The xerxes is my private unit of chronometry. One xerxes separates year A and year B such that every adult alive in year A is dead by year B. The xerxes, is only an approximation. It excludes outliers—the lapse of a xerxes does not wait on the expiration of the world's last living; it excludes anyone whose very survival is newsworthy. A xerxes is concluded once you can look at a picture or a list of names and be confident that all the faces and all the names you see belong to dead men. Setting adulthood at 15 and lifespan at three score and ten, and affording a margin of safety of 1/3, a xerxes rounds down to a period of 70 years.
The xerxes implies another unit, the half-xerxes. The half-xerxes separates year A and year B such that half of all people alive in year B were not yet adults in year A. I set the half-xerxes, with less certainty, at 35 years—with less certainty because wars, plagues, and baby booms too easily throw it off. (Otherwise we could more elegantly rely on the half-xerxes as our primary unit.)
Nothing happens only when it happens. Everything memorable recurs in memory until memory is extinguished. And when that memory is a shared one, like the memories enforced by disaster and strife, it establishes, among those who remember, a secret language of allusions and reminders with power beyond ordinary language. The consequences of this language, even at dark removes, are still in truth the consequences of that event. Thus in order to judge an event, we must look at it three times: first, contemporaneously, so we can judge what it means when everyone remembers it; second, from a half-xerxes, so we can judge what it means once most people no longer remember it; and third, from a xerxes, so we can judge what it means once no one remembers it. And until the third look all judgments remain provisional.
Consider the world wars. Given the double carnage of the trenches and the Spanish Flu, it is plausible to mark a half-xerxes between the end of WWI and the beginning of WWII. And though a connection is difficult to assert it is suggestive that the Soviet Union, instituted in reaction to WWI, collapsed a xerxes after it. In Russia and Europe, where WWII was bloodiest, the half-xerxes of that war perhaps came in 1968. In the US it took the full 35 years, until 1980 and the collapse of the "liberal consensus." (On this pattern I intend to keep my eyes open in 2015, when the xerxes of WWII concludes.)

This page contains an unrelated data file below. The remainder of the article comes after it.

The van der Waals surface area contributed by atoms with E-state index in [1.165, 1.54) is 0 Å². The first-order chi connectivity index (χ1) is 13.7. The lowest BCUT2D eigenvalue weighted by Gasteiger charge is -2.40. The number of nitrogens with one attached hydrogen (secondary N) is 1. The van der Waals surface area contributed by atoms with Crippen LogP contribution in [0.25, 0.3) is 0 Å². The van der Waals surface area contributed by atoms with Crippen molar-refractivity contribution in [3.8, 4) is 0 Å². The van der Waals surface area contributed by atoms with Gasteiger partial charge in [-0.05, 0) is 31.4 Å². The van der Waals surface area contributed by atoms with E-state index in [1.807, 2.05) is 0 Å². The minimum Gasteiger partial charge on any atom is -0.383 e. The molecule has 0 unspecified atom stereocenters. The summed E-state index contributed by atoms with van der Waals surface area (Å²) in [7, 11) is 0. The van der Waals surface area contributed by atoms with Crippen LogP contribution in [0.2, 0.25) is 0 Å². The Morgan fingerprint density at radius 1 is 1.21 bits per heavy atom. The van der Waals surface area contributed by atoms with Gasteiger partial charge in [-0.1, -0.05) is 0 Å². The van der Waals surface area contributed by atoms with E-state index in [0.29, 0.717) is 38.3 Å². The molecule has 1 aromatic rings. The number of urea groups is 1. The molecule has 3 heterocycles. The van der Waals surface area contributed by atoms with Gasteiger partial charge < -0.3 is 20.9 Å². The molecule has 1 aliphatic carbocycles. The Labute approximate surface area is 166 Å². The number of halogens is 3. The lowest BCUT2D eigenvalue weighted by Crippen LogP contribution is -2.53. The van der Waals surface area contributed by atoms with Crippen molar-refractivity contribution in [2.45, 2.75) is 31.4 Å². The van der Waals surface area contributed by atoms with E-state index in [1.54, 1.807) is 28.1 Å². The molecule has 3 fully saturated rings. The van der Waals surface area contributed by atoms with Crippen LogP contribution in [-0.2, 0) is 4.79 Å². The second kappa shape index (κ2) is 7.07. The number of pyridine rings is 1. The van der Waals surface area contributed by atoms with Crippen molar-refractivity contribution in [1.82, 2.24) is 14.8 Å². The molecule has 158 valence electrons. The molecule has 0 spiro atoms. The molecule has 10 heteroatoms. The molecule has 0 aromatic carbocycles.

I take the name of this unit from a story in Herodotus. Xerxes the Persian, king of kings, looked over his army of a million men, the greatest army the world had ever seen, absolutely loyal to him, he the greatest ruler the world had ever known—a million men aimed under his command to the ruin and conquest of obstreperous Greece. But as he sat and saw on his hillside throne, something gave way in his mind. Some inward support, rotted out with secret melancholy, broke and let him fall. Xerxes looked at a million strong, proud, fearless men; but Xerxes saw only time and decay and death. Xerxes (a poor calculator) thought that in a hundred years not one of these men would be alive; and thinking so, Xerxes, king of kings, before his army of a million men—Xerxes wept.